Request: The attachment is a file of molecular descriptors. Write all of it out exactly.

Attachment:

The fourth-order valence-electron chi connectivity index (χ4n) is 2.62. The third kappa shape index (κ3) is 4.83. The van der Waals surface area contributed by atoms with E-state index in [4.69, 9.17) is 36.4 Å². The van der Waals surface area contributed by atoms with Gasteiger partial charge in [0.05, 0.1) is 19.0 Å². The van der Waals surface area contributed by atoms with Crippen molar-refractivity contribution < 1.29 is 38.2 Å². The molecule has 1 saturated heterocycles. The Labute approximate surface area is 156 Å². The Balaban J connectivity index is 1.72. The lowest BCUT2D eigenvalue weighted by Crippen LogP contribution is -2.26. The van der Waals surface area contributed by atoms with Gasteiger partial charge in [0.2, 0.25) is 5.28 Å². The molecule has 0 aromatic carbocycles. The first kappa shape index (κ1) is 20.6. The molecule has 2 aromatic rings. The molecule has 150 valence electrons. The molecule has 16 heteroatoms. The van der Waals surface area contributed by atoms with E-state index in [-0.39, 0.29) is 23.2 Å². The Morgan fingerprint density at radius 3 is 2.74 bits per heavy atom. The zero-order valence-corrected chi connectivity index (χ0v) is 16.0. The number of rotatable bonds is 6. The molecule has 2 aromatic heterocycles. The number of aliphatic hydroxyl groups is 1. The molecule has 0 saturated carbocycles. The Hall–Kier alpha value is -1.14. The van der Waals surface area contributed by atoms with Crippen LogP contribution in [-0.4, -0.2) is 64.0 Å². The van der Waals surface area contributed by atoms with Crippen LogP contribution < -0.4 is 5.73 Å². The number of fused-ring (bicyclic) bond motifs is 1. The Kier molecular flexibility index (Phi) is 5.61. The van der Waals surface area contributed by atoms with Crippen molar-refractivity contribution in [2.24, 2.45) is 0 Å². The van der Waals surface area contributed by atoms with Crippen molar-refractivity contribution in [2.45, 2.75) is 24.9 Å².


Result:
The fourth-order valence-electron chi connectivity index (χ4n) is 2.62. The third kappa shape index (κ3) is 4.83. The van der Waals surface area contributed by atoms with E-state index in [4.69, 9.17) is 36.4 Å². The van der Waals surface area contributed by atoms with Gasteiger partial charge in [0.05, 0.1) is 19.0 Å². The van der Waals surface area contributed by atoms with Crippen molar-refractivity contribution < 1.29 is 38.2 Å². The molecule has 1 saturated heterocycles. The Labute approximate surface area is 156 Å². The Balaban J connectivity index is 1.72. The lowest BCUT2D eigenvalue weighted by Crippen LogP contribution is -2.26. The van der Waals surface area contributed by atoms with Gasteiger partial charge in [0.2, 0.25) is 5.28 Å². The molecule has 0 aromatic carbocycles. The first kappa shape index (κ1) is 20.6. The molecule has 2 aromatic rings. The molecule has 150 valence electrons. The molecule has 16 heteroatoms. The van der Waals surface area contributed by atoms with E-state index in [-0.39, 0.29) is 23.2 Å². The Morgan fingerprint density at radius 3 is 2.74 bits per heavy atom. The zero-order valence-corrected chi connectivity index (χ0v) is 16.0. The number of rotatable bonds is 6. The molecule has 2 aromatic heterocycles. The number of aliphatic hydroxyl groups is 1. The molecule has 0 saturated carbocycles. The Hall–Kier alpha value is -1.14. The van der Waals surface area contributed by atoms with Crippen LogP contribution in [-0.4, -0.2) is 64.0 Å². The van der Waals surface area contributed by atoms with Crippen LogP contribution < -0.4 is 5.73 Å². The number of fused-ring (bicyclic) bond motifs is 1. The Kier molecular flexibility index (Phi) is 5.61. The van der Waals surface area contributed by atoms with Crippen molar-refractivity contribution in [2.24, 2.45) is 0 Å². The van der Waals surface area contributed by atoms with Crippen molar-refractivity contribution in [2.45, 2.75) is 24.9 Å².